The Good Life - Travel, Leisure & Fun for South Valley Adults

By Peyton Ellas
Gardening in the Central Valley 

Spring in the garden: Enjoy the flowers

 

Courtesy of Peyton Ellas

Peyton Ellas uprooting last year's garlic harvest.

Springtime in California gardens is a bounty of flowers. From fruit trees to roses to California chaparral plants and wildflowers, we enjoy an abundance of riches, even when rainfall has been sparse. Ah, the wonder and beauty of nature, whether beyond the fence or in our own backyards! Also celebrating with us are hundreds of beneficial insects, birds, reptiles and mammals that share our gardens and revel in springtime bounty.

This year especially, we are all looking for new and creative ways to reduce our outdoor watering. Many plants are simply over watered. Try reducing your water a little bit at a time until you find a happier, lower balance of water usage and plant health. You may discover that some established plants really didn't need watering at all. Sometimes the planting bed plants have their roots under the lawn and receive all they need from the turf sprinklers.

Consider eliminating or reducing the use of high-nitrogen fertilizer. Many plants, including lawns, are over-fertilized, and in lean-water years we don't need to encourage more foliage growth. Convert to drip irrigation or water-saving pop-up sprinklers wherever possible. Mulch your garden beds to reduce evaporation and keep soil cooler. Consider replacing old plants that have never worked well or are pest-magnets with newer climate-right species. Consider making a species switch for your turf, or reducing the size.

Small changes add up, and all of these things are great spring-time jobs. We want to keep our gardens attractive and healthy, even in a drought, and we can. Instead of "grandmother's way," we can try to do things "granddaughter's way" looking to the future, recognizing the need to stop depleting the water aquifers future generations will need to grow food and prosper in our valley.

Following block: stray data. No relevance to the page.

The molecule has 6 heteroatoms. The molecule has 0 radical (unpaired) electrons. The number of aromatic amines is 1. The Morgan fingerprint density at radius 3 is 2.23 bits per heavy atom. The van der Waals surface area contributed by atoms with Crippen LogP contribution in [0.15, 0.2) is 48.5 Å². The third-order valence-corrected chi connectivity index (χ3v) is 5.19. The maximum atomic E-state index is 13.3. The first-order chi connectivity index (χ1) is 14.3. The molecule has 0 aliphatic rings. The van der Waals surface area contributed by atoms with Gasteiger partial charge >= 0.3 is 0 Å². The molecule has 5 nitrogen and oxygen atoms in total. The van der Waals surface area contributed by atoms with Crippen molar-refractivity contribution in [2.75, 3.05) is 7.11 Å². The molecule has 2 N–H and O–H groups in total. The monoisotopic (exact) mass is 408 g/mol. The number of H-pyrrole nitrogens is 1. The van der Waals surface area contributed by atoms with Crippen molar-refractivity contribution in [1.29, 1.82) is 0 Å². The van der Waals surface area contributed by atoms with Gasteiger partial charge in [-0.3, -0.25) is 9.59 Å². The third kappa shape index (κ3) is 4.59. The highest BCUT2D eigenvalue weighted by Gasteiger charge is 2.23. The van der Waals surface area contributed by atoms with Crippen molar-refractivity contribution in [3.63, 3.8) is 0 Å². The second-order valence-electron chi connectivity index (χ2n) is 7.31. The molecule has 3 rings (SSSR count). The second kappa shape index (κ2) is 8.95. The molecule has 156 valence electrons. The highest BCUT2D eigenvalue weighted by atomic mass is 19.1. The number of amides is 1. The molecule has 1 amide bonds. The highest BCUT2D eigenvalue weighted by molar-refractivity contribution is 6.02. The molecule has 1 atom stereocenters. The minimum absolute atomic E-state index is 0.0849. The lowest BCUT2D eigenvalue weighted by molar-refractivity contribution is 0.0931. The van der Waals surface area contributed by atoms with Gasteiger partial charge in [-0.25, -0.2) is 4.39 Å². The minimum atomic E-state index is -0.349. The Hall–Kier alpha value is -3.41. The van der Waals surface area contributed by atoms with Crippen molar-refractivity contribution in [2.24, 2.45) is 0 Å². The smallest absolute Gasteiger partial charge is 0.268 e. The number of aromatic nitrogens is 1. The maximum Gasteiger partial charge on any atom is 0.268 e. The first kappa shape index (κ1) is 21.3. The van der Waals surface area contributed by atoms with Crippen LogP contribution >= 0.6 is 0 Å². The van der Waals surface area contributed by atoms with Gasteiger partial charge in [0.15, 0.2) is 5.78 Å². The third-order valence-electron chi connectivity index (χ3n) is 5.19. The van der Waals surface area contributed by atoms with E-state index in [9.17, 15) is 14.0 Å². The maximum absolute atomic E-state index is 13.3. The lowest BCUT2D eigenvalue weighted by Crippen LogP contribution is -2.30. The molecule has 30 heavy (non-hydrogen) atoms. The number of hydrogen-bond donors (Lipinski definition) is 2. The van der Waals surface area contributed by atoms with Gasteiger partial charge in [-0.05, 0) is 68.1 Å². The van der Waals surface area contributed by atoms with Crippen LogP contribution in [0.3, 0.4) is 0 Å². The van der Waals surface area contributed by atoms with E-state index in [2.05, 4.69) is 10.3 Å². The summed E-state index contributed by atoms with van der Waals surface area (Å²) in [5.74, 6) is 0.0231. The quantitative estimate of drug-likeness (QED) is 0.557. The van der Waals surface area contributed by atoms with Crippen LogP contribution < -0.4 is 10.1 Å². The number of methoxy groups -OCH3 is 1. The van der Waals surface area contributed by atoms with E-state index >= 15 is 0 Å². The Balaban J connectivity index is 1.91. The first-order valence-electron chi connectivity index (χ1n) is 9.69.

April and early May are fine months to transplant new plants, especially those that are frost sensitive, such as citrus and most succulents, or if you have an urgent need, such as a pest-insect ridden shrub, a water-hogging planting bed, an over-sized lawn. We shouldn't think we can't plant anything new just because we lack abundant water. A small new climate-right plant will use less water than a climate-wrong larger plant.

By reducing water in our ornamental landscapes, we can still easily and successfully grow our own backyard vegetables and fruits. Many methods that work well for ornamentals work for edibles too. We can space vegetable plants closer together, water in the early morning hours instead of during the hot part of the day and grow varieties well suited to our region.

April and May are the best months to transplant summer vegetables and herbs like tomatoes, peppers and basil. You can also direct seed beans, melons, cucumbers, soft-neck garlic, okra and squash. By the end of May, you may be harvesting the garlic you planted in fall, as well as the last of cool season vegetables. Remember to use crop rotation to avoid pest problems, which means don't plant the same family of vegetables in the same place season after season, year after year.

Spring is a great time to be out in the garden. Once we have made the changes we need to and have a plan for keeping our gardens vibrant on less water, which often means less care too. We can relax and enjoy the birds, butterflies and blooms of spring. Enjoy!

Peyton Ellas is the owner of Quercus Landscape Design, specializing in California native plant-based gardens, and the owner of Auntie's Home Grown, a small sustainable farm.

 

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